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Mar 31, 2011

Patently specialized

(Contribution by the mad patent translator, Steve Vitek)

I promised to write a guest blog for Kevin Lossner about translation of patents. What he had in mind was some useful advice for talented people who may be just starting out and who are wondering whether to specialize in patents or try a different field.

I thought it was a good idea, so here it is. I have been translating mostly patents for the last 24 years, so hopefully I have learned something useful about patent translation in all that time. I mostly translate Japanese patents as I am by training what they call in Europe a "Japanologist" (MS Word spell checker flagged the word), since I received my degree in Japanese studies from the Charles University in Prague. I mostly work directly for patent law firms who send me mostly Japanese patents and German patents, but also some in French and other languages. In addition to patents, I translate all kinds of documents as well, such as personal documents and legal briefs, documents for antitrust litigation, etc.

Some people may think that if they have a degree in liberal arts, they should not even attempt to translate patents. This is true to some extent - if you never enjoyed for instance your high school classes in physics or chemistry or other sciences, maybe you should stay away from patents. It's not that you cannot translate them because you don't like sciences, you probably still could do that, but would you really want to spend the rest of your life doing something that you don't enjoy?
The so-called "patent translation field" is not really a field because the subject is just too broad.
Patents are issued for anything and everything. Huge machines such as cranes or nuclear reactors, or sexy bra designs (which is really about mechanical engineering, geometry and some chemistry) and new age jewelry to be placed strategically on a short skirt - these are just some topics that I have been and you may be dealing with as a patent translator. Patent applications have been written about software, hardware, soup extracts, methods for growing mushrooms or cheese in your basement. I have not seen a patent for growing marihuana yet, but if they legalize it, the chances are that I will be translating it from some language if I live that long. You don't have to translate all patents in all fields, you can choose to stay away from some fields, such as medical devices or pharmaceuticals, or you can specialize mostly in patents dealing with medical devices and pharmaceuticals.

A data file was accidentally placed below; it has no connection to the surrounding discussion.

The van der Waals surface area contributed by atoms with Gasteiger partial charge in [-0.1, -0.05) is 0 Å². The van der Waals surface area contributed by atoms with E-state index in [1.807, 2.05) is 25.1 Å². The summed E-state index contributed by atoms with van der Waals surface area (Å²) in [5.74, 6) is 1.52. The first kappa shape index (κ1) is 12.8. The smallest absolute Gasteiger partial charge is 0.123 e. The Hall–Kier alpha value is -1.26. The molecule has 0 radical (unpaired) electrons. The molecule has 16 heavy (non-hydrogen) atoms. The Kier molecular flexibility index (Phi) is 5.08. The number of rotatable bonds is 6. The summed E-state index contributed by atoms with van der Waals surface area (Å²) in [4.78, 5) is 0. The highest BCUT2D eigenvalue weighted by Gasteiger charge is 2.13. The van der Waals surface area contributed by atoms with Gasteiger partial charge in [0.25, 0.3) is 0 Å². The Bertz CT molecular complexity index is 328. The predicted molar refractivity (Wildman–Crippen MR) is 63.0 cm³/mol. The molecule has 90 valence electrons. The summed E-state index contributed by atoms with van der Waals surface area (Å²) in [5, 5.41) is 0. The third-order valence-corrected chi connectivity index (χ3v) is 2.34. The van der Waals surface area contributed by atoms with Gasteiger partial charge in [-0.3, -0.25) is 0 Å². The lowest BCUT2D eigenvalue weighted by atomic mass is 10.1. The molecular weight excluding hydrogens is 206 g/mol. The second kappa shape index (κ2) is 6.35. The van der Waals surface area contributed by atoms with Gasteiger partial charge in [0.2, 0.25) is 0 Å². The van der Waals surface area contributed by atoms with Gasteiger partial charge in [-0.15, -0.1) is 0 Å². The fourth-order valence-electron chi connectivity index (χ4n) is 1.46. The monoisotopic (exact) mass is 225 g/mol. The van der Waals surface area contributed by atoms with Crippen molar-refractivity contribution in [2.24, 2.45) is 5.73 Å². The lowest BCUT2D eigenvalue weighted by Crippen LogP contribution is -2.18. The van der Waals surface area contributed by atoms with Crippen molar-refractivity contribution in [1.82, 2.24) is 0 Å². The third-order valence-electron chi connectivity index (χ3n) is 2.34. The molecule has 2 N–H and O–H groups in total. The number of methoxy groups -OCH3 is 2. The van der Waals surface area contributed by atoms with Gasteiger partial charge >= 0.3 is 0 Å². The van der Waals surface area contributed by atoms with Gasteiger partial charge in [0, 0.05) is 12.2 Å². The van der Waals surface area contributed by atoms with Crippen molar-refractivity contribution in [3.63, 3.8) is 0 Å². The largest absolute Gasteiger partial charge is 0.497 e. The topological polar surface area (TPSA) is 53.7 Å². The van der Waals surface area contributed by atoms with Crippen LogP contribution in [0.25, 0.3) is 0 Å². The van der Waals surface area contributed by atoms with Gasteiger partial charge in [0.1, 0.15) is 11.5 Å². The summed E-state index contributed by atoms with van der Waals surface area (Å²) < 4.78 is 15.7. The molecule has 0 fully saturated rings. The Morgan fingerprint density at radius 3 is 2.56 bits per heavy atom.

Although we generally cannot call the patent agent or inventor who wrote a patent application and ask them questions about the text, the advantage of patents is that we can find context easily for just about any patent, for example on the European Patent Office, or the Japan Patent Office or French Patent Office website and other websites. The American Translators Association published a few years ago the Second Edition of The Patent Translator's Handbook which should be still available from them for about 50 dollars. If it is sold out, you can read my chapter in it called "Internet Resource for the Translation of Patents Into English" for free on my blog. I also have other blogs dedicated to patent translation, such as a description of my experience with machine translation of patents from Japanese, or a test of the Google Translate function, which I found quite disappointing. Two very useful articles about translation of German patents were written for the Translation Journal some time ago by Kriemhild Zerling (http://translationjournal.net/journal/50patents.htm).

So what it is that you need to know as a patent translator? As a patent translator, you have to understand basic legal concepts and terms used in patents. You have to understand what a claim is, you have to know for example that one claim has to be described only in one sentence, no matter how long it is, and silly little things like that. You have to learn the meaning of magic terms and concepts like "prior art" or "inventive step", but contrary to popular belief, there is not really that much that you need to learn as far as the legal terminology is concerned. A good translator can learn these things on the job, so to speak. But you'd better learn them quickly or you will never have any clients.